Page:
I love All Saints’ Day. The Scripture readings speak of the saints in white robes around God’s throne in heaven, we recall the faithfully departed, and we sing some of my favorite hymns. One such hymn is “For All the Saints.” The words are so poignant that I get tears in my eyes every time I sing them. Even the tune name sounds majestic: Sine Nomine. Anything in Latin sounds scholarly, like there’s a great meaning or message there. Growing up, I knew nomine meant “name,” so I figured it was something like “A New Name” or “A Holy Name.” I didn’t realize until I was an adult what it actually meant- “Without a Name.” What? Obviously at some point, someone realized the tune wasn’t named and (quite originally) named it “nameless.” They did at least put it in Latin so it looks more sophisticated, but still. Without a name? Really?
Upon further reflection, however, I find that this title has a deeper meaning for Christians. Many saints who have gone before us are, to us, nameless. We can name some—those in the Bible, church fathers, friends and family members who have passed on before us—but that’s a mere fraction of the saints throughout history who are now in heaven. And what about us? To most of the world we, too, are “nameless.” Most of us will never achieve great fame. The world will not know our names while we are living, and will forget us soon after we die.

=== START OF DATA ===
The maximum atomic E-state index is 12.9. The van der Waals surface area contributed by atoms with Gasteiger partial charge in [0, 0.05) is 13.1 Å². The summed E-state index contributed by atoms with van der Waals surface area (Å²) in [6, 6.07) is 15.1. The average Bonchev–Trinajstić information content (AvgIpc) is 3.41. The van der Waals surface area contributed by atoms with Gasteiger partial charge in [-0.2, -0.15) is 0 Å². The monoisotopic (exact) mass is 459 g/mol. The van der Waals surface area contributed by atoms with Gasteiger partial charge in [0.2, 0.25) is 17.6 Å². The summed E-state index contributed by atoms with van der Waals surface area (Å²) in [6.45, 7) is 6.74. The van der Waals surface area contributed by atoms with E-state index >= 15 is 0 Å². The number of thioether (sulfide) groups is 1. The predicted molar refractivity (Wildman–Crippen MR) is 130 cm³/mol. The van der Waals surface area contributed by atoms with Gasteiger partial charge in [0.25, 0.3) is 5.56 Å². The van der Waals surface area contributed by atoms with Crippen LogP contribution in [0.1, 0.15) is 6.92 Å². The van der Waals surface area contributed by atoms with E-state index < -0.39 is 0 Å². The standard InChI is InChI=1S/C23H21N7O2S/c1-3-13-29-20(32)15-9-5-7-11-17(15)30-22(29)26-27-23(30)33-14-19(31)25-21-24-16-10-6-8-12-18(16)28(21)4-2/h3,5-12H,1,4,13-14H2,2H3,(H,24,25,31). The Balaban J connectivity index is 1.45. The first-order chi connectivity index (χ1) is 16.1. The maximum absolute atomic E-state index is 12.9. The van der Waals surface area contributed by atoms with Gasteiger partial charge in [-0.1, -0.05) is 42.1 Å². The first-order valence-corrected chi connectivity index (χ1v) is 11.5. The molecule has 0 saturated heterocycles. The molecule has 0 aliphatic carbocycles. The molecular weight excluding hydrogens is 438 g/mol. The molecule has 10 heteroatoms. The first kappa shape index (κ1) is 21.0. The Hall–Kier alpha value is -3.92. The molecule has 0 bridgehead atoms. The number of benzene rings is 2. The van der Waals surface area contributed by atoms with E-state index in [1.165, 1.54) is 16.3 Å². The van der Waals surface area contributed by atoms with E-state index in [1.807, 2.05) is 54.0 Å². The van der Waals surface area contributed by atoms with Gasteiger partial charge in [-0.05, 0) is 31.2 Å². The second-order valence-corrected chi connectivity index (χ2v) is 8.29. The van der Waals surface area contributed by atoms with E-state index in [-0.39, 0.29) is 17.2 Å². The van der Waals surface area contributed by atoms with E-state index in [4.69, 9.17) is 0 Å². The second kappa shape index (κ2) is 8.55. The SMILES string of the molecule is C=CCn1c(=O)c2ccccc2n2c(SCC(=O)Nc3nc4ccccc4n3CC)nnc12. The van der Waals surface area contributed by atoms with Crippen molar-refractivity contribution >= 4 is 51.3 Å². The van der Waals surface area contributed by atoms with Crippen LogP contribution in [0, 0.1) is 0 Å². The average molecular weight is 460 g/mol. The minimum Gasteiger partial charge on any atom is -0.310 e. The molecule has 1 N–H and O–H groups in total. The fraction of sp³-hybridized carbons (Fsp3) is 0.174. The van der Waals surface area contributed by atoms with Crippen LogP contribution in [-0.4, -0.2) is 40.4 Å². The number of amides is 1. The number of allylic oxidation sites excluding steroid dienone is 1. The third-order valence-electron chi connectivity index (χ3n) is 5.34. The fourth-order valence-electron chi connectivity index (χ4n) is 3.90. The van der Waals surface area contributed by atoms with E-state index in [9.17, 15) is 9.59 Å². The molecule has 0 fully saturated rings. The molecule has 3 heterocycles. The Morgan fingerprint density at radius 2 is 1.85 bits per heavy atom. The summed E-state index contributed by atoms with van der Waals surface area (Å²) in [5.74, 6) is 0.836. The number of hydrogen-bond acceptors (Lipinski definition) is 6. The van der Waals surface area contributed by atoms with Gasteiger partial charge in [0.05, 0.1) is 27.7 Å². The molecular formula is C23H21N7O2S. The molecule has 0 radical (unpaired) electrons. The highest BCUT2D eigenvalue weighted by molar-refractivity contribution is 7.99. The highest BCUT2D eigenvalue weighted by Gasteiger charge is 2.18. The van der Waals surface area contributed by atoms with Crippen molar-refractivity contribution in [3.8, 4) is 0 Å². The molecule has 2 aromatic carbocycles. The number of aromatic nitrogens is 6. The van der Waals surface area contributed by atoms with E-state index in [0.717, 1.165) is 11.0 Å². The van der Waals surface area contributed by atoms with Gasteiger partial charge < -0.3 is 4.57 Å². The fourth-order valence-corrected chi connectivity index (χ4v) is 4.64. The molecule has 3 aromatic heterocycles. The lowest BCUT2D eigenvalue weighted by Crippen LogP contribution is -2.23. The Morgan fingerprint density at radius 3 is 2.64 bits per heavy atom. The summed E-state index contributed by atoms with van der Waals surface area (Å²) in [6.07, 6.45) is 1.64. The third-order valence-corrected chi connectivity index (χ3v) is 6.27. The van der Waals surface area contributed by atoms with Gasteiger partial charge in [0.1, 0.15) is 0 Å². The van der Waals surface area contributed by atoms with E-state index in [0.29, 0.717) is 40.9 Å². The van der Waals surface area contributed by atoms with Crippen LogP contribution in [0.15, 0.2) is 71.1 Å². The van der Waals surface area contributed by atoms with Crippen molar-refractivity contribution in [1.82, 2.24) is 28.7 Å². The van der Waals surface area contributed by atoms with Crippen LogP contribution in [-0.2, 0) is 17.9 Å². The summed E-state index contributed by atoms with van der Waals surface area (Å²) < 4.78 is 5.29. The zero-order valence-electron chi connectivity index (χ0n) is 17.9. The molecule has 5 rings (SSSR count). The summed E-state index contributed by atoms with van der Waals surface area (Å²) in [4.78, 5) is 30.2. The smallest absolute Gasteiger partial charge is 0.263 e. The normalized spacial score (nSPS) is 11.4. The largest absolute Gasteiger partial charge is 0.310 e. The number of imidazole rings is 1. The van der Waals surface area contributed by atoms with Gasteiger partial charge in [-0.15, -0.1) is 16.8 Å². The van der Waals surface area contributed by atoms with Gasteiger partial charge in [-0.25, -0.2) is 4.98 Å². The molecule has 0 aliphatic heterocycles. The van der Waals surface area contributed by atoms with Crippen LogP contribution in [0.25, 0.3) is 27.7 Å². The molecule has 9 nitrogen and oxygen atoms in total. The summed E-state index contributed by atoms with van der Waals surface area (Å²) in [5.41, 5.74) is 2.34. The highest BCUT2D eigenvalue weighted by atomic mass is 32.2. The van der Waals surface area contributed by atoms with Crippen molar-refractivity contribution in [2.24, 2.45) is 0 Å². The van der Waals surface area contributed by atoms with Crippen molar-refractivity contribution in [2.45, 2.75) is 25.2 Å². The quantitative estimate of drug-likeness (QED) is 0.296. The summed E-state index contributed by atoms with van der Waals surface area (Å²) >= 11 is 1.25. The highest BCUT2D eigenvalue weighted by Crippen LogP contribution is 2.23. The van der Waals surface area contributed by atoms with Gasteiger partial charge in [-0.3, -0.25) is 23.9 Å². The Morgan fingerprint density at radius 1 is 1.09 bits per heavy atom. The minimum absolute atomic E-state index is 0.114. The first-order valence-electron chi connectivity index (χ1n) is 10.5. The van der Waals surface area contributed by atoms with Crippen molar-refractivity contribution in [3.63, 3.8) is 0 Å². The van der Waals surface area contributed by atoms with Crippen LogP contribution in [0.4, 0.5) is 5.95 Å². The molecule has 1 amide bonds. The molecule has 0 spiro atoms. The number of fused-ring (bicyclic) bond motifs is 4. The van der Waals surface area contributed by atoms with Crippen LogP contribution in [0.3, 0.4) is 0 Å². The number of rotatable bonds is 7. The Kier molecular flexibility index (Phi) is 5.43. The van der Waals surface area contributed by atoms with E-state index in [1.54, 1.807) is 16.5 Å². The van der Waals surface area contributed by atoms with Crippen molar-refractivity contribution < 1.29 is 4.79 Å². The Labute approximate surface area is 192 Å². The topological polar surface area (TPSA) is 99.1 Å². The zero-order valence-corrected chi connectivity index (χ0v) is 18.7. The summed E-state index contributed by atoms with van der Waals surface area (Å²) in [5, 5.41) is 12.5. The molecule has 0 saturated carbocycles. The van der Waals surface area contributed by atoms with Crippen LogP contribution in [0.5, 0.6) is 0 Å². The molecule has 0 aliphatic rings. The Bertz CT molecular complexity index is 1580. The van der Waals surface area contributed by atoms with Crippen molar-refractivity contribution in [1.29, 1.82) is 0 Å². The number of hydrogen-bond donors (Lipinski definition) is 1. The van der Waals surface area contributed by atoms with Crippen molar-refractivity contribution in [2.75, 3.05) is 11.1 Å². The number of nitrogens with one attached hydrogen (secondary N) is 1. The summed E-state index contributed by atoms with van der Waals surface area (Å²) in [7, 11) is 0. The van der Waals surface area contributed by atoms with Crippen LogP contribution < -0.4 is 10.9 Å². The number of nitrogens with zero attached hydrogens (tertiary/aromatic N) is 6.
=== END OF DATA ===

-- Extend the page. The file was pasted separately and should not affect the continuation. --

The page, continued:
Depressing? Not at all, because there is One who knows each and every one of us by name. Not only has He known you by name since before the world began, He placed His name on you through the waters of Holy Baptism. When you were baptized in God’s Triune name, He claimed you as His own and gave you His name. Even the saints of the Old Testament received God’s name in the Aaronic benediction, which we still use in worship today. After God gave Moses this blessing in Numbers 6:24-26, He concluded in 6:27 by saying, “So shall I put my name upon the people of Israel, and I will bless them.”
Dear one, no matter how insignificant you feel today in the vast scheme of the history of this world, take heart. God, the Creator of the universe, knows you personally. You are not nameless to Him. He loves you enough that He gave you His own name. You are His. Now. Forever.
November 2, 2015 at 1:29 pm
That ties in so well with what the hymn writer Carl P. Daw, Jr. (b. 1944) wrote:
We sing for all the unsung saints, that countless, nameless throng,
Who kept the faith and passed it on with hope steadfast and strong
Through all the daily griefs and joys no chronicles record,
Forgetful of their lack of fame, but mindful of their Lord.
(Lutheran Service Book 678:1)